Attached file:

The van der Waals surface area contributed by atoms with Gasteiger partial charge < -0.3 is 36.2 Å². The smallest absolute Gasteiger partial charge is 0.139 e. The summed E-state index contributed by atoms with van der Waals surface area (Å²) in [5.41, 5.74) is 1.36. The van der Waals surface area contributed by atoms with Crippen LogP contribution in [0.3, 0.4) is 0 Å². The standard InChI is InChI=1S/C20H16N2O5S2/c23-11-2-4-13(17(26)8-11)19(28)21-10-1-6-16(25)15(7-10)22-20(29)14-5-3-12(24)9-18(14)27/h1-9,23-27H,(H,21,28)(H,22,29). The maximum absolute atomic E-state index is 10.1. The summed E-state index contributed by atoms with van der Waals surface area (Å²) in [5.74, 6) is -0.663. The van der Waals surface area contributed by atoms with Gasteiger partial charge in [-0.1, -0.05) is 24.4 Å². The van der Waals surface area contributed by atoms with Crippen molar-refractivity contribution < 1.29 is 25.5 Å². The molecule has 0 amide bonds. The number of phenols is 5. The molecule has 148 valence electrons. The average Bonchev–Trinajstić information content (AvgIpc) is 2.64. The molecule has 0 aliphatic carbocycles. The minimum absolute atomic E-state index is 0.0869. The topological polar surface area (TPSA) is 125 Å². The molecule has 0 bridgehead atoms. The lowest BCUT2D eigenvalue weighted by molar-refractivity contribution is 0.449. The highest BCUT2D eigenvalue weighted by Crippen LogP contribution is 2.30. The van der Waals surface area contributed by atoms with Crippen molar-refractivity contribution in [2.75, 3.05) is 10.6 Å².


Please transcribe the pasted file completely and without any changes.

The van der Waals surface area contributed by atoms with Gasteiger partial charge < -0.3 is 36.2 Å². The smallest absolute Gasteiger partial charge is 0.139 e. The summed E-state index contributed by atoms with van der Waals surface area (Å²) in [5.41, 5.74) is 1.36. The van der Waals surface area contributed by atoms with Crippen LogP contribution in [0.3, 0.4) is 0 Å². The standard InChI is InChI=1S/C20H16N2O5S2/c23-11-2-4-13(17(26)8-11)19(28)21-10-1-6-16(25)15(7-10)22-20(29)14-5-3-12(24)9-18(14)27/h1-9,23-27H,(H,21,28)(H,22,29). The maximum absolute atomic E-state index is 10.1. The summed E-state index contributed by atoms with van der Waals surface area (Å²) in [5.74, 6) is -0.663. The van der Waals surface area contributed by atoms with Gasteiger partial charge in [-0.1, -0.05) is 24.4 Å². The van der Waals surface area contributed by atoms with Crippen molar-refractivity contribution < 1.29 is 25.5 Å². The molecule has 0 amide bonds. The number of phenols is 5. The molecule has 148 valence electrons. The average Bonchev–Trinajstić information content (AvgIpc) is 2.64. The molecule has 0 aliphatic carbocycles. The minimum absolute atomic E-state index is 0.0869. The topological polar surface area (TPSA) is 125 Å². The molecule has 0 bridgehead atoms. The lowest BCUT2D eigenvalue weighted by molar-refractivity contribution is 0.449. The highest BCUT2D eigenvalue weighted by Crippen LogP contribution is 2.30. The van der Waals surface area contributed by atoms with Crippen molar-refractivity contribution in [2.75, 3.05) is 10.6 Å².